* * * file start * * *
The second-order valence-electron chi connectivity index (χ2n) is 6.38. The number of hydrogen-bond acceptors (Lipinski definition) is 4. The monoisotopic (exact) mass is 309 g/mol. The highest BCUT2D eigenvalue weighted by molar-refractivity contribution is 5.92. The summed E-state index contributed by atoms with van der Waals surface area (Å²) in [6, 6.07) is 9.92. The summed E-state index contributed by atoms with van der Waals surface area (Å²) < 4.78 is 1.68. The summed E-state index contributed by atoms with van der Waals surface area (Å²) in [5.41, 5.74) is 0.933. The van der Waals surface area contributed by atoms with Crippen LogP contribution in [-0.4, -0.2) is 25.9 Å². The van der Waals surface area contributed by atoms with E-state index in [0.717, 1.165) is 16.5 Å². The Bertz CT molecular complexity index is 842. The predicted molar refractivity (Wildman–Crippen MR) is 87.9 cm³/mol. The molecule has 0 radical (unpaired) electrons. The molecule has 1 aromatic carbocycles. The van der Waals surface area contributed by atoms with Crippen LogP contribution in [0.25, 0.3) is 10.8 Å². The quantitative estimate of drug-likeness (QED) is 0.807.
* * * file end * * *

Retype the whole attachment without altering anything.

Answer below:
The second-order valence-electron chi connectivity index (χ2n) is 6.38. The number of hydrogen-bond acceptors (Lipinski definition) is 4. The monoisotopic (exact) mass is 309 g/mol. The highest BCUT2D eigenvalue weighted by molar-refractivity contribution is 5.92. The summed E-state index contributed by atoms with van der Waals surface area (Å²) in [6, 6.07) is 9.92. The summed E-state index contributed by atoms with van der Waals surface area (Å²) < 4.78 is 1.68. The summed E-state index contributed by atoms with van der Waals surface area (Å²) in [5.41, 5.74) is 0.933. The van der Waals surface area contributed by atoms with Crippen LogP contribution in [-0.4, -0.2) is 25.9 Å². The van der Waals surface area contributed by atoms with E-state index in [0.717, 1.165) is 16.5 Å². The Bertz CT molecular complexity index is 842. The predicted molar refractivity (Wildman–Crippen MR) is 87.9 cm³/mol. The molecule has 0 radical (unpaired) electrons. The molecule has 1 aromatic carbocycles. The van der Waals surface area contributed by atoms with Crippen LogP contribution in [0.25, 0.3) is 10.8 Å². The quantitative estimate of drug-likeness (QED) is 0.807.